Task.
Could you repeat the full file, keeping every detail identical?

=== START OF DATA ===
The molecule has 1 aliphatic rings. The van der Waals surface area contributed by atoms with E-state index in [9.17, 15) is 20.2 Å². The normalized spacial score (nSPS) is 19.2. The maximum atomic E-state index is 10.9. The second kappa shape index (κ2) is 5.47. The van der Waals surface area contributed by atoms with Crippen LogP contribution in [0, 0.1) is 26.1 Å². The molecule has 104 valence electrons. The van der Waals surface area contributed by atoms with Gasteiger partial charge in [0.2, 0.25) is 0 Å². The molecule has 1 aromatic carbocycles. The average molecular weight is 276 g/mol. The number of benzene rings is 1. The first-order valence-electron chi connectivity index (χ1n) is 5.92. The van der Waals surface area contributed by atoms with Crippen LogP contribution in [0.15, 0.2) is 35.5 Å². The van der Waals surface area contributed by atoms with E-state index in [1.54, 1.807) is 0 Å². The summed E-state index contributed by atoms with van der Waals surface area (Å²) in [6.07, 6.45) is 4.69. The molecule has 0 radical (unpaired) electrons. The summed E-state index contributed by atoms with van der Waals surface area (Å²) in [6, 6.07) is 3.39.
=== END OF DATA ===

The molecule has 1 aliphatic rings. The van der Waals surface area contributed by atoms with E-state index in [9.17, 15) is 20.2 Å². The normalized spacial score (nSPS) is 19.2. The maximum atomic E-state index is 10.9. The second kappa shape index (κ2) is 5.47. The van der Waals surface area contributed by atoms with Crippen LogP contribution in [0, 0.1) is 26.1 Å². The molecule has 104 valence electrons. The van der Waals surface area contributed by atoms with Gasteiger partial charge in [0.2, 0.25) is 0 Å². The molecule has 1 aromatic carbocycles. The average molecular weight is 276 g/mol. The number of benzene rings is 1. The first-order valence-electron chi connectivity index (χ1n) is 5.92. The van der Waals surface area contributed by atoms with Crippen LogP contribution in [0.15, 0.2) is 35.5 Å². The van der Waals surface area contributed by atoms with E-state index in [1.54, 1.807) is 0 Å². The summed E-state index contributed by atoms with van der Waals surface area (Å²) in [6.07, 6.45) is 4.69. The molecule has 0 radical (unpaired) electrons. The summed E-state index contributed by atoms with van der Waals surface area (Å²) in [6, 6.07) is 3.39.